a : real or complex 

log2(a) 
a 
a : real 

log10(a) 
a 
a : real or complex 

sqrt(a) 
a 
a : real or complex 

sin(a) 
a 
a : real or complex 

cos(a) 
a 
a : real or complex 

tan(a) 
a 
a : real or complex 

asin(a) 
a 
a : real or complex 

acos(a) 
a 
a : real or complex 

atan(a) 
a 
a : real or complex 

ceil(a) 
a 
a : int or real 

floor(a) 
a 
a : int or real 

abs(a) 
a 
a : int or real 

min(a,a) 
a 
a : int or real 

max(a,a) 
a 
a : int or real 
Complex number functions
expression  result  conditions  comments 

real(complex32) 
real32 
Real part of complex number.  
real(complex64) 
real64 
Real part of complex number.  
imag(complex32) 
real32 
Imaginary part of complex number.  
imag(complex64) 
real64 
Imaginary part of complex number. 
Type conversion functions
expression  result  conditions  comments 

int(a) 
int 
a : simplenumeric 

real32(a) 
real32 
a : simplenumeric 

real64(a) 
real64 
a : simplenumeric 

complex32(a) 
complex32 
a : numeric 

complex64(a) 
complex64 
a : numeric 
Pointwise operations and broadcasting
Pointwise application of primitive operations
When a primitive operation is applied to arrays, it is performed pointwise on array elements, given that the array sizes are compatible:
a = ([i:5] > i) + ([i:5] > 10*i);
Broadcasting
Two array sizes are compatible if they are equal in all common dimensions. The result of the operation will have the size of the array with more dimensions.
If an argument has less dimensions than the result, the result at some index will use the value of the argument at an index equal in the common dimensions.
In addition, a primitive value is compatible with an array of any size, and will be used for all the result values.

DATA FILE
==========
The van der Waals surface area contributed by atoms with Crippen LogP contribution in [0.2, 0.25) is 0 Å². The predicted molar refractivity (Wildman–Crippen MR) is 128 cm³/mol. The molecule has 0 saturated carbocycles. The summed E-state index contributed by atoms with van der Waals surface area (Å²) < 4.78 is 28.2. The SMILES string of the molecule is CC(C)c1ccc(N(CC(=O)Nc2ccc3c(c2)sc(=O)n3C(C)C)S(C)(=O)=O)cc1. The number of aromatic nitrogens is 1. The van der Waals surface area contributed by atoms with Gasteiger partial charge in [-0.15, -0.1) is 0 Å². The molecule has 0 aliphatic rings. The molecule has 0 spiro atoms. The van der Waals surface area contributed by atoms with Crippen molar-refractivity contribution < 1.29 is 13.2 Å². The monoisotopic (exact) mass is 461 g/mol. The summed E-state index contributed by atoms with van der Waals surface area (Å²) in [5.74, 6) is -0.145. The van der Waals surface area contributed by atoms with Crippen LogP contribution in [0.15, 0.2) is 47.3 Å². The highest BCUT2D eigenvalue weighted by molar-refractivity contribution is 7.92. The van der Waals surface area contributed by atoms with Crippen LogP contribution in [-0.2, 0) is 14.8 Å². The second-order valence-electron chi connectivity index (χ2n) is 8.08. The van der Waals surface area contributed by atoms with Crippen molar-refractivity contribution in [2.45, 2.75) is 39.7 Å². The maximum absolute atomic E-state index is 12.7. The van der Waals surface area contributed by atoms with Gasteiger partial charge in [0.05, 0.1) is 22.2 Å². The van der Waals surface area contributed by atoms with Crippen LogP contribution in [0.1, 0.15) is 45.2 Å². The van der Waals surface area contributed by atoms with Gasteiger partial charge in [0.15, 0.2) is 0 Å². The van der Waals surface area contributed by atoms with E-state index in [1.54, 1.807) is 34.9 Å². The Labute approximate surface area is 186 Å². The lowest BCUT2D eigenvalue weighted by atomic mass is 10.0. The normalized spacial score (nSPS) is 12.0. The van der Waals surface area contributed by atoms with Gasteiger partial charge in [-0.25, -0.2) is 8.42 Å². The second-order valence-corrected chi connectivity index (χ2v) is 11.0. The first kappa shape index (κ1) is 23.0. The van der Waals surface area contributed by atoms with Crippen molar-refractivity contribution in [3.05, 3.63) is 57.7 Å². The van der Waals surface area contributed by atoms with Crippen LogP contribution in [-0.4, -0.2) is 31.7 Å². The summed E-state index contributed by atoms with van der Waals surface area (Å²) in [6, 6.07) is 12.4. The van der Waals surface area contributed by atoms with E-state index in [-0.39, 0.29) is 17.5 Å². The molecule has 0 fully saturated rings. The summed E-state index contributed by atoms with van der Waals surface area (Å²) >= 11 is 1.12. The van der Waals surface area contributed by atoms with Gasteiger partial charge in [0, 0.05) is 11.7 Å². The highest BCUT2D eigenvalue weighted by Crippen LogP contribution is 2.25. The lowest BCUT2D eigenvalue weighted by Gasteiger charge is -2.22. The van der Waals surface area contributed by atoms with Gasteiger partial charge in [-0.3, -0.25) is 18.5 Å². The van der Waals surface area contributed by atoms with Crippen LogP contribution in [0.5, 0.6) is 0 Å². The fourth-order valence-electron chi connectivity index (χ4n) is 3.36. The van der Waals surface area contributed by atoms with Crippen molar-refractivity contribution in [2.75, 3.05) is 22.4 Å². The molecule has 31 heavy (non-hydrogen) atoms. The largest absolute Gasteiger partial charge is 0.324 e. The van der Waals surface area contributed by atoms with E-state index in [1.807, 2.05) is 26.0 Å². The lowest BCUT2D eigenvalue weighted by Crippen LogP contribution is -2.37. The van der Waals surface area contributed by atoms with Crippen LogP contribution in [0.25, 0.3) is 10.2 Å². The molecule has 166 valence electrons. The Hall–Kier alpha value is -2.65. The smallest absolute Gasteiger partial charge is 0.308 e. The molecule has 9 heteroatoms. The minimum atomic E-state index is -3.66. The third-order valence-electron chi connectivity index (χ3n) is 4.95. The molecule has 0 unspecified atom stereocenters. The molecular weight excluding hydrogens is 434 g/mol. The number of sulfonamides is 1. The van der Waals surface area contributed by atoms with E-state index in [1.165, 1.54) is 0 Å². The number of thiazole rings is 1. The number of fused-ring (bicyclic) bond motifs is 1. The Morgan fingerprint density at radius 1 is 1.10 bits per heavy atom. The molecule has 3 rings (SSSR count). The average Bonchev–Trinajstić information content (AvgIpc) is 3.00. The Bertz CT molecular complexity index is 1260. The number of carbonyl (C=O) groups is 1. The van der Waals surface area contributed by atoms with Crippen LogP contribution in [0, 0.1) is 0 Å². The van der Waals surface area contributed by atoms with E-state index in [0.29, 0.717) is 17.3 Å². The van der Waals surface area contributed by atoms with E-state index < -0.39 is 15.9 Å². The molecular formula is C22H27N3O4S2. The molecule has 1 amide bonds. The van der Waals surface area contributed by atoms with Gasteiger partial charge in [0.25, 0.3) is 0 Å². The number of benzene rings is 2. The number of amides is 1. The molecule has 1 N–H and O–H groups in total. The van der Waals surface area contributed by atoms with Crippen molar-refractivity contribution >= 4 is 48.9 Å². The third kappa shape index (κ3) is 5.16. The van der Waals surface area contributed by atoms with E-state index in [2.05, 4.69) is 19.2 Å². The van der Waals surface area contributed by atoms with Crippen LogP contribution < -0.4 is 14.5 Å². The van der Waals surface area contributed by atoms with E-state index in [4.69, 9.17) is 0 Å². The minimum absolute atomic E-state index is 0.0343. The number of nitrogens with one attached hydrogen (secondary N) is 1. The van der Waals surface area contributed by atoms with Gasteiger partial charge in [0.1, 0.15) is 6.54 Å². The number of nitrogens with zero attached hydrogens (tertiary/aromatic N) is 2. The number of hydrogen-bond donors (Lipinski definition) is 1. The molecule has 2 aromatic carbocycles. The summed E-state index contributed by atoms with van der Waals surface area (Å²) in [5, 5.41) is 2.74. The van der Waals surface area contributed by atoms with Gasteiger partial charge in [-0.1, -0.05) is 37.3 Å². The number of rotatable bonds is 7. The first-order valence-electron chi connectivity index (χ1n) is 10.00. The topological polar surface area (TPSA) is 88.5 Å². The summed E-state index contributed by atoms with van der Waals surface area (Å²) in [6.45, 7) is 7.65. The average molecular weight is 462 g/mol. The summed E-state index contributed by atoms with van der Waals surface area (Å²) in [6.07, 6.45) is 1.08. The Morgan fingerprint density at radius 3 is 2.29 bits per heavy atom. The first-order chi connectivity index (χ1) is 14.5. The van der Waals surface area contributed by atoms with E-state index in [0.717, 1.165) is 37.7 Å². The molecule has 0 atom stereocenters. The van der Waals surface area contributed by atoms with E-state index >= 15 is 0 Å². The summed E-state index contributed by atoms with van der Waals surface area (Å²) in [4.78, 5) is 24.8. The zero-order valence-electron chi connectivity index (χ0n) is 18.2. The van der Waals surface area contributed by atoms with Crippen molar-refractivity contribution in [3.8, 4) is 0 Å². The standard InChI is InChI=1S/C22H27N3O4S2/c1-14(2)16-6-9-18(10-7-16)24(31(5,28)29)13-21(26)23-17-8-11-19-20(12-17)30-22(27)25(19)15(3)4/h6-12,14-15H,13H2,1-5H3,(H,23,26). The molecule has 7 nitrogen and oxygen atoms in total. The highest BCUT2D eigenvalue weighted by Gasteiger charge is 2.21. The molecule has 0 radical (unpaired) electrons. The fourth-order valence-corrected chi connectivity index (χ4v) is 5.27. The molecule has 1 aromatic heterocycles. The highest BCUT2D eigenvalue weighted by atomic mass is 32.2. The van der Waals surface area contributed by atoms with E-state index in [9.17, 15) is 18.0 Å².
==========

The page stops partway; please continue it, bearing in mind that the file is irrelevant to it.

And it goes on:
For example, the array "a" can be multiplied with a constant value (b), with an array of equal size (c), or an array with more dimensions (d):
a[t] = sin(t*0.2); b = a * 0.1; c = a * [t] > sin(t*0.01); d = a * [t] > [i:10] > sin(t*0.1/i);
Broadcasting in indexing
An array or primitive value can be indexed with more indices than it has dimensions, resulting in the array value at an index with equal common dimensions.
For example, the function f
can be applied to the primitive value a
, in which
case k[t]
is a constant expression. It can also be applied to
the stream b
so that k[t]
is variable:
f(k) = [t] > sin(t * k[t]); a = f(0.1); b = f([t] > sin(t * 0.01));
Broadcasting in array definition
Broadcasting also applies to a set of array equations. If the values on the right hand sides are arrays of different sizes, the result reuses values of arrays with smaller number of dimensions just like in a primitive operation:
a[0] = 1; a[t] = [i:10] > t + i;